Obviously I don’t just mean ‘any’ others, I mean those special people in your life who you would call on in times of need. There’s a lot of talk at the moment in Scotland about long term conditions and peer support. In many ways peer support has been taking place online for many years now but has largely been unrecognised.
My own mental health recovery journey started in 1998 with peer support in the form of a website I created that still runs to this day. My communication, I found, was always so much easier online. By writing I was able to really share with others in a anonymous environment my deepest thoughts and feelings. I was able to listen, care and support my fellow avatars who I knew nothing about. What we had in common was all that mattered. Stigma, judgements, opinions, criticisms etc. went out of the window.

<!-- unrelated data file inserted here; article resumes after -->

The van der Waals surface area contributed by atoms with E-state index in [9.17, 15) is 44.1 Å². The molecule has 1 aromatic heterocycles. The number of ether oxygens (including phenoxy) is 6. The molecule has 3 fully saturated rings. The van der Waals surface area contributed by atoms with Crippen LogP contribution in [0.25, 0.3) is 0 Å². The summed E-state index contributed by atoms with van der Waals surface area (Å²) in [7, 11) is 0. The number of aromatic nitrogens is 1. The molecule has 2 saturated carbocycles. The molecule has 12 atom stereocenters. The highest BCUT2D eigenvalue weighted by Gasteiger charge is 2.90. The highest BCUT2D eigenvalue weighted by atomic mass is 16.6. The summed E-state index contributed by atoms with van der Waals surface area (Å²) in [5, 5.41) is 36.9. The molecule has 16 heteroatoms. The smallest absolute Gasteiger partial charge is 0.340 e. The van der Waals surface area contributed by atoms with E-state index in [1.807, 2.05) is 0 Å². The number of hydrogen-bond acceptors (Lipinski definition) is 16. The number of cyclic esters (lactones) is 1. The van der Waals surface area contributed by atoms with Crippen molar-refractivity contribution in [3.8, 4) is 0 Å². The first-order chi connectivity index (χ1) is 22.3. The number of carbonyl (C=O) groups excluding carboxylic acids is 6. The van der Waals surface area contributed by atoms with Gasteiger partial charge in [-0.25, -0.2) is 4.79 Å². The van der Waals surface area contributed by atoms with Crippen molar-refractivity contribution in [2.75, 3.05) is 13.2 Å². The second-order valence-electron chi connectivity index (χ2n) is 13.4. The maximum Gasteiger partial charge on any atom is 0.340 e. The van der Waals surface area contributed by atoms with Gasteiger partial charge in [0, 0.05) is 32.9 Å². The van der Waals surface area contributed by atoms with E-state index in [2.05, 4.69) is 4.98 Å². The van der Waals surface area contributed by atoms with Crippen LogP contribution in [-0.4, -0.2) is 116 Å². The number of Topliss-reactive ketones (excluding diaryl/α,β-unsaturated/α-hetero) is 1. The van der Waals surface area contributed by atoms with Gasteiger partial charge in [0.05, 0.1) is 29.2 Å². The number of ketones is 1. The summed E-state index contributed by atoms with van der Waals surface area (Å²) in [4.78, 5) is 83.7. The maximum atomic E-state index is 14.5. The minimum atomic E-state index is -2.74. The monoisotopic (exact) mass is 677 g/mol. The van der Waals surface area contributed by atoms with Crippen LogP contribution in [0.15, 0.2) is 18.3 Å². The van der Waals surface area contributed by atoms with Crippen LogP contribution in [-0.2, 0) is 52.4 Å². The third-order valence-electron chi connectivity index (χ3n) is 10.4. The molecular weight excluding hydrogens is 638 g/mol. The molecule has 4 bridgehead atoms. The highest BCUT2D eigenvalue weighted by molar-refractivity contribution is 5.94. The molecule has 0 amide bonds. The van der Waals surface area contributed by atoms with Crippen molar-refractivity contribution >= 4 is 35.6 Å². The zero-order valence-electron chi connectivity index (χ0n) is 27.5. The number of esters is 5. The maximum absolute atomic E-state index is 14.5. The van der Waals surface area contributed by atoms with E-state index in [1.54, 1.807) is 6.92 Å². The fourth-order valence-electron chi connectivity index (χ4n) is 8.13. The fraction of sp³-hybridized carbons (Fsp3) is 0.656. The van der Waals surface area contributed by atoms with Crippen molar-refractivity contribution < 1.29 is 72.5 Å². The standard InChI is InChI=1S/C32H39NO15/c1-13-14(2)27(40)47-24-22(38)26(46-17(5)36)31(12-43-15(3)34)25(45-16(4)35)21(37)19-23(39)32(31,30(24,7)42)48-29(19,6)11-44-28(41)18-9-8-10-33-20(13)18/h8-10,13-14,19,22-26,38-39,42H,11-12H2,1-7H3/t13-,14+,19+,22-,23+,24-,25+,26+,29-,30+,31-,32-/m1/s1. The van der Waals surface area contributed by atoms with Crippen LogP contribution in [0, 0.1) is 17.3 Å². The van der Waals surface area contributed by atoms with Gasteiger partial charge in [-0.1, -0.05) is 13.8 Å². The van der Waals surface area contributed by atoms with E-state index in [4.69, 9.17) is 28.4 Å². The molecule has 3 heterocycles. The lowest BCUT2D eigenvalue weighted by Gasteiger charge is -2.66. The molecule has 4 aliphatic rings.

Support online is everywhere now and I’m privileged to have been there from the beginning.
Peer support can indeed include those nearest and dearest to you, but for me it’s in a very different way. The biggest barrier is ‘being a burden’. Something I know all to well about with various situations I’ve been in with my husband.
So, will peer support take many forms or will it focus too much on specifics. I never saw my husband as my carer although as a label that’s what he was. But we were much more on equal terms than that so it’s not something I felt comfortable with.
Even though I am now in a different position again, I engage in support once again online in communities related to my condition. I work full-time and my husband works part -time so he can have the dinner ready in the evening and do some of the chores that I am unable to do.
He’s my companion in sickness and in health.